The open-source community is said to be winning the battle for AI development. This is stated by a senior Google engineer in a paper that has come out. “Plainly put, they are lapping us.”
The document reveals that Google has no secret weapon in the fight for AI. Since the release of AI chatbot ChatGPT in late 2022, the arms race around generative AI has flared up. The two superpowers: Google on the one hand, and Microsoft-backed OpenAI on the other. Soon, Google went after ChatGPT with Bard, while the Redmond giant is busy adding artificial intelligence tools to products like Office 365.
Although Meta and numerous smaller tech companies are also developing large language models (LLMs), experts consider the contention between Google and OpenAI to be the main battle in this area. However, the Google employee sees that the open source community has already solved many problems that have yet to be addressed at the two AI giants. For example, LLMs can already be run on phones. OpenAI and Google, with their large models, rely on a huge amount of expensive hardware to handle advanced AI models.
Google and OpenAI are both very cautious about sharing information about their AI models. Since the advent of GPT-4, OpenAI has even stopped sharing the number of parameters the model is based on. It is rumored to be 1 trillion. PaLM, Google’s most advanced model, has 540 billion. According to the Google engineer, this format is precisely a stumbling block for both of them: where the two AI giants take months to develop new versions, open source evolves at lightning speed.
This forces the companies to take a different path: go open-source themselves. OpenAI and Google have not yet reached that point, but Microsoft has enabled organizations to integrate generative AI into an existing application on an open-source basis. In addition, Meta has chosen to make its extensive LLaMA available for research. The open-source community has now appropriated this AI model since it became accessible to all via a leak in early March.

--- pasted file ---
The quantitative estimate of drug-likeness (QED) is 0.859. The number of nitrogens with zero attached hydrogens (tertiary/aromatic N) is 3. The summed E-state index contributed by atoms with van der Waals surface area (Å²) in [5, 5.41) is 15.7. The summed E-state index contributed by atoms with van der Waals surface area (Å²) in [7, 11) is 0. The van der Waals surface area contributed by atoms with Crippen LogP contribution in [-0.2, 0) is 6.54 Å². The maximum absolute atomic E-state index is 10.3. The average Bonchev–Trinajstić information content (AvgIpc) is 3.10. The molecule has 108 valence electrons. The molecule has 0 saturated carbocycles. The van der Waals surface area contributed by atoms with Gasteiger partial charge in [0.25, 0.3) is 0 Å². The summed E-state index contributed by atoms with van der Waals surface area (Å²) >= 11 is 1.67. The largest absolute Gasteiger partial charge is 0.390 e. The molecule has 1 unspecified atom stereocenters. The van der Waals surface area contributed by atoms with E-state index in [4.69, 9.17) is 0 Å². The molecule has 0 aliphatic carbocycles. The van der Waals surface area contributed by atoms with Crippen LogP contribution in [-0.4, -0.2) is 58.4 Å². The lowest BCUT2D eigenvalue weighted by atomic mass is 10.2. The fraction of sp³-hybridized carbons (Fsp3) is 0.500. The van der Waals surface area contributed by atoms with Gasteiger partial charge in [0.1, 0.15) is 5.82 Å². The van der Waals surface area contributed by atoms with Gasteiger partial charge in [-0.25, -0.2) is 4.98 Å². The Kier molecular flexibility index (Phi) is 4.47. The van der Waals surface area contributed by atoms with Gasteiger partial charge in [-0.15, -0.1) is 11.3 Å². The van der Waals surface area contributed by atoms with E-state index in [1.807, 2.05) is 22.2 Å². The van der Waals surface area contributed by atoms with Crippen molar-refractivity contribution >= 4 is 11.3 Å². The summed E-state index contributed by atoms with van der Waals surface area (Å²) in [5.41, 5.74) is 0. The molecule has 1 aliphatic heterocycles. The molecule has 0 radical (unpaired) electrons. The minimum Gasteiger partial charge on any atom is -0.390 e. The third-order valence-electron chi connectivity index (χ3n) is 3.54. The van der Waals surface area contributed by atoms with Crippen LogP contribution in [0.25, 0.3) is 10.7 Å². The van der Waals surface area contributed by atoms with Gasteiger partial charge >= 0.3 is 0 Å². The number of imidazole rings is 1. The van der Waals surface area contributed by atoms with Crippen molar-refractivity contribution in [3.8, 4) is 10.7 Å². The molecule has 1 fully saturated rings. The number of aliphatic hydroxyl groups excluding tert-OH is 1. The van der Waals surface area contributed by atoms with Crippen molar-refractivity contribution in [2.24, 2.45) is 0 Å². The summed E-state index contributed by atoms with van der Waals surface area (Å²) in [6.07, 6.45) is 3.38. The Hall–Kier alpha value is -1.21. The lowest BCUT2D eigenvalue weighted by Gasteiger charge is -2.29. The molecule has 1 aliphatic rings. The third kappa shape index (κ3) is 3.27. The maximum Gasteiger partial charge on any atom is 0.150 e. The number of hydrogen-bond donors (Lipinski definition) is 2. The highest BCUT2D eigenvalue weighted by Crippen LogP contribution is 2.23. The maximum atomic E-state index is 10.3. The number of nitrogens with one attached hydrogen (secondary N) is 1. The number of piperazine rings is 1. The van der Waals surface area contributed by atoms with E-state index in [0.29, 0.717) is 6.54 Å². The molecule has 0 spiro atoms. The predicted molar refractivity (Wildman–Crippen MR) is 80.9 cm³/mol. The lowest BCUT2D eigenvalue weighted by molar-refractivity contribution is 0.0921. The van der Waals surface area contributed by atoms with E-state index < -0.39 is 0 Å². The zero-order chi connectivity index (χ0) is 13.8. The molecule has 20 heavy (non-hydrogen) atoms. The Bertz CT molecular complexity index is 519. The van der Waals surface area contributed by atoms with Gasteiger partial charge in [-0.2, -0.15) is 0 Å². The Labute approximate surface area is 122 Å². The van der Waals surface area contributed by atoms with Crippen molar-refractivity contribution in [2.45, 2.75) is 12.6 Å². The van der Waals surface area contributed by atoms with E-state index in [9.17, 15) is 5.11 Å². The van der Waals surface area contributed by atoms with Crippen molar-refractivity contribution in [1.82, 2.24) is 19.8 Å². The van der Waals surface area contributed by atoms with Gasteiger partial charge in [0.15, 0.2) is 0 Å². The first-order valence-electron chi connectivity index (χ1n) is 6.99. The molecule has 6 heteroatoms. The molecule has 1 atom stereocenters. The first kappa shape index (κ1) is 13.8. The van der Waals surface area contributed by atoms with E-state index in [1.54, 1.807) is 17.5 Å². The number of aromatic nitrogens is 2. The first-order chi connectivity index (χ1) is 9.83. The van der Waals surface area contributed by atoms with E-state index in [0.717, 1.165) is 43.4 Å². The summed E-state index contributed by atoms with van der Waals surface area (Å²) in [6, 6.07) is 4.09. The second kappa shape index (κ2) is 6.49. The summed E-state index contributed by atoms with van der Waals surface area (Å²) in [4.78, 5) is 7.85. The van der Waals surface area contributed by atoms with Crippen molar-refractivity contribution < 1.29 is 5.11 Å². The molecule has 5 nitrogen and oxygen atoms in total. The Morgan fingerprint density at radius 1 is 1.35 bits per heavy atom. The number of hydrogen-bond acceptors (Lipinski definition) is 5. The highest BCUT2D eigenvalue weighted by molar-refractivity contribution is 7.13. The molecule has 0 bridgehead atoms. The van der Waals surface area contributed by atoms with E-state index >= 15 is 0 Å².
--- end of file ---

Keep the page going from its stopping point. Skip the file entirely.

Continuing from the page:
The release of LLaMA led to an “outpouring of innovation,” according to the Google employee’s document. Although the LLM came with no instruction set or chatbot feature, the open-source community filled it out at lightning speed.
This begs the question of what Google and OpenAI/Microsoft have to do in the AI arena. Obviously, we are talking about two tech giants, each with its own ecosystem of applications. Where AI in open source has all kinds of applications, the existing infrastructure of Google and Microsoft apps, respectively, offers countless applications with a gigantic installed base of users. This cannot be easily bridged by open-source projects.
Another point where the big companies are fighting a different battle than open-source revolves around legislation. Where Google and Microsoft can be held accountable for their approach to AI, this is much less practical with the inherently decentralized open-source community. Yet it is also happening in that corner. Recent legislative proposals from the EU, for example, have caused much discomfort at the Python Software Foundation. It would like to hold developers accountable for software vulnerabilities. In addition, AI legislation could cause AI development from the open source community to slow down tremendously.
All in all, Google and Microsoft certainly have assets to continue to fight the AI battle. Both parties will also certainly have to keep an eye on what open source has to offer. Chances are that the innovations in this area are moving so fast that even those kinds of tech giants won’t be able to keep up. By nature, there is always more development power in a (large) open source community than in a single company.